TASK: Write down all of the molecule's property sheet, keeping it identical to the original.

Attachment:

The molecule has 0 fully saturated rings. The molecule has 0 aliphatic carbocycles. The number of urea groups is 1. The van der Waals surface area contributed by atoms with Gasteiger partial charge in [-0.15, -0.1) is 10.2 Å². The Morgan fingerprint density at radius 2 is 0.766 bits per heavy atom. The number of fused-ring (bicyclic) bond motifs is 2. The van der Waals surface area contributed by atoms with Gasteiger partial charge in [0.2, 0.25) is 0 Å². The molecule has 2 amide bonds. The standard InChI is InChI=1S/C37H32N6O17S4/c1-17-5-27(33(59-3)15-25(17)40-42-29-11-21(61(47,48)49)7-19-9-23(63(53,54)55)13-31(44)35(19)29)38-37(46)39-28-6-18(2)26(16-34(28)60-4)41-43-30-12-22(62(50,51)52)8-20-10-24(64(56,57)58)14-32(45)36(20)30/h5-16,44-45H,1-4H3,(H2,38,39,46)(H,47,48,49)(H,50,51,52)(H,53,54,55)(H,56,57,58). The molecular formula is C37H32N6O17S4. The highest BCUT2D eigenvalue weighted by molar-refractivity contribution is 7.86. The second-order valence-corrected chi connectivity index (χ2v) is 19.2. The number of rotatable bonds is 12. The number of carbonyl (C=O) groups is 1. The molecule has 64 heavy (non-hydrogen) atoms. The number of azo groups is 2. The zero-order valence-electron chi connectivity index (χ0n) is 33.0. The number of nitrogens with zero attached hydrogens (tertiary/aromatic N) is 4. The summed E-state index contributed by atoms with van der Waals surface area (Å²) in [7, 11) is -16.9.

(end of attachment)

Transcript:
The molecule has 0 fully saturated rings. The molecule has 0 aliphatic carbocycles. The number of urea groups is 1. The van der Waals surface area contributed by atoms with Gasteiger partial charge in [-0.15, -0.1) is 10.2 Å². The Morgan fingerprint density at radius 2 is 0.766 bits per heavy atom. The number of fused-ring (bicyclic) bond motifs is 2. The van der Waals surface area contributed by atoms with Gasteiger partial charge in [0.2, 0.25) is 0 Å². The molecule has 2 amide bonds. The standard InChI is InChI=1S/C37H32N6O17S4/c1-17-5-27(33(59-3)15-25(17)40-42-29-11-21(61(47,48)49)7-19-9-23(63(53,54)55)13-31(44)35(19)29)38-37(46)39-28-6-18(2)26(16-34(28)60-4)41-43-30-12-22(62(50,51)52)8-20-10-24(64(56,57)58)14-32(45)36(20)30/h5-16,44-45H,1-4H3,(H2,38,39,46)(H,47,48,49)(H,50,51,52)(H,53,54,55)(H,56,57,58). The molecular formula is C37H32N6O17S4. The highest BCUT2D eigenvalue weighted by molar-refractivity contribution is 7.86. The second-order valence-corrected chi connectivity index (χ2v) is 19.2. The number of rotatable bonds is 12. The number of carbonyl (C=O) groups is 1. The molecule has 64 heavy (non-hydrogen) atoms. The number of azo groups is 2. The zero-order valence-electron chi connectivity index (χ0n) is 33.0. The number of nitrogens with zero attached hydrogens (tertiary/aromatic N) is 4. The summed E-state index contributed by atoms with van der Waals surface area (Å²) in [7, 11) is -16.9.